Open Floor Plans Reflect the Way We Live Today
Wednesday, November 9, 2016
As you plan your new home, one of the most important decisions is selecting the floor plan. The arrangement of rooms, the flow from one room to another and the use of space help determine the feel of your new home.
Builders have long recognized the vital role that floor plans play in determining your opinion of a home. That's why many builders create furnished model homes that home buyers can walk through, to better experience a new home before purchase.
However, like many buyers, you may be considering a floor plan that's not available for tour as a model home. If so, there are several simple tips that will have you reading a two-dimensional floor plan like a pro.
Calculating Sight Lines
As you shop for a new home, you may find two homes that have similar square footage — but one plan seems significantly larger than the other. How can that be?
It's not just the size of the home, it's the way the square footage is divided into rooms, and the way those rooms and spaces flow. A key driver of all of this can often be sight lines.
In architectural parlance, sight lines are what you see from any given point in the home, whether you're standing in a doorway or sitting in a room. When sight lines are blocked by a wall or a closed door, a home can feel smaller. The reverse is also true: Open things up a bit, show a hint of what lies beyond a given room, and a home will often look and live larger.
You can check a home's sight lines easily with simple tools — a printed version of the floor plan, a ruler, and a pen. Start from the middle of a doorway. Draw a straight line to various focal points in the home. Do the sight lines you drew stop within that same room? Or do they extend through adjoining rooms or spaces? And when a sight line does end, does it intersect a featureless wall? Or do you get a glimpse of a fireplace or a window and the courtyard beyond?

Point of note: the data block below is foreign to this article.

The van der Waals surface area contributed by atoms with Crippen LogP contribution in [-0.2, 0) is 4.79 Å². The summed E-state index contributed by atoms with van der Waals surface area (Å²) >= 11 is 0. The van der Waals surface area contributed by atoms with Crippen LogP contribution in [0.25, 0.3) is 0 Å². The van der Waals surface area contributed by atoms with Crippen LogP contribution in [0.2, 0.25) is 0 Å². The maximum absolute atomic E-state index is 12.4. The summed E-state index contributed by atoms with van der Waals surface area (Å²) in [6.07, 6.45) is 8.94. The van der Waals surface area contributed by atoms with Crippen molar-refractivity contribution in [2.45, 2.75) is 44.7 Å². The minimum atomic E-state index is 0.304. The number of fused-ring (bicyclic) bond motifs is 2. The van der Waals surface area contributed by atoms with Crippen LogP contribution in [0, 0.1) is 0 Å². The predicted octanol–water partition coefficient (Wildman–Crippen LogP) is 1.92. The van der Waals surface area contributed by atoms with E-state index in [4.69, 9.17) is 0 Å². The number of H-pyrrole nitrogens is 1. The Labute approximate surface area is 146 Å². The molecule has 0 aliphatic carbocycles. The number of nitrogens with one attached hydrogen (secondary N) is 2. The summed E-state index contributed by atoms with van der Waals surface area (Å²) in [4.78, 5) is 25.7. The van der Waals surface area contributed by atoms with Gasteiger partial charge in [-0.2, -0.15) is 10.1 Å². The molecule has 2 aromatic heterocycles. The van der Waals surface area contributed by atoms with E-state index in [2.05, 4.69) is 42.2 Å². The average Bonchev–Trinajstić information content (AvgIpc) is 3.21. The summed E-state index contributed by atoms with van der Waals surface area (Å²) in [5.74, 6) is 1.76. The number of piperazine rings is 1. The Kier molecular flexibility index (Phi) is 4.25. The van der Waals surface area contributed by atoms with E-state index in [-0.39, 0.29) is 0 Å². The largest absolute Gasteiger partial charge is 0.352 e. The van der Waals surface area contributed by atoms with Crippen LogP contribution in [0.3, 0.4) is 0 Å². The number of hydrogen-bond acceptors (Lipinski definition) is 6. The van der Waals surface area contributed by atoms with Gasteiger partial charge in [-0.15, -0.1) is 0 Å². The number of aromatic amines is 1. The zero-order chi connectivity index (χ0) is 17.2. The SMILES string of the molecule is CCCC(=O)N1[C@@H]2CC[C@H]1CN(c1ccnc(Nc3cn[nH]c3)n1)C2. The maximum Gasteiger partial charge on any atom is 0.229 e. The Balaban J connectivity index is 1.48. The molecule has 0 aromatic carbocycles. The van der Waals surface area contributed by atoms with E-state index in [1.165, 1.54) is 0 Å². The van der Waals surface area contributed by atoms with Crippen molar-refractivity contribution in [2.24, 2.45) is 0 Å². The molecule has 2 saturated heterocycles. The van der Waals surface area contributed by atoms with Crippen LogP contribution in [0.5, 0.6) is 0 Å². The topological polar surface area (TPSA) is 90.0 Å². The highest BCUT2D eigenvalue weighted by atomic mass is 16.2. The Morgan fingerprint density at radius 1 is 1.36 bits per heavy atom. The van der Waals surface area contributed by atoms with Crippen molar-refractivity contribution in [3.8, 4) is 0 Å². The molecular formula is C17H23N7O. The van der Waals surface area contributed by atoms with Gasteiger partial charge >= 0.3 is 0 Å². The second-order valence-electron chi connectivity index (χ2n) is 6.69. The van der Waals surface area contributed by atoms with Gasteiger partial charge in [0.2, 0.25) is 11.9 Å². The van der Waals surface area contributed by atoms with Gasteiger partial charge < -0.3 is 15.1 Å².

Use this simple and effective technique to check sight lines from various places you'll sit within the home. What will you see from the breakfast table? The family room sofa? From your bed as you read the Sunday newspaper?
As you or a guest moves through your home, it's far more interesting to get a preview of what's to come with subtle hints and intriguing clues of the spaces that lie beyond your current location, as opposed to feeling cut off from the rest of the home.
That's why so many home buyers look for an open kitchen that faces a family room or great room, so someone preparing a meal can talk with others in the adjoining family room. A hot trend in home design is creating kitchens that provide front-row seats for family and friends to marvel at the skill of the chef.
Think About Traffic Patterns
While sight lines are important, the feel of a home isn't based solely by what you can see from a given location in a home. In many ways, the true measure of a floor plan is the feeling you get as you move through the home.
Many builders these days have reduced or even eliminated hallways. It's becoming rare to use a hallway to move from one space to another — they can be a waste of space. In many cases, rooms themselves have become our passageways. This has the added advantage of making smaller rooms seem larger when they open to other rooms with good sight lines. But when you walk from the master bedroom to the kitchen, do you want to walk between the sofa and the TV? If your master is upstairs, do you want to walk down the stairs and pass through the entry in your pajamas to get a glass of water?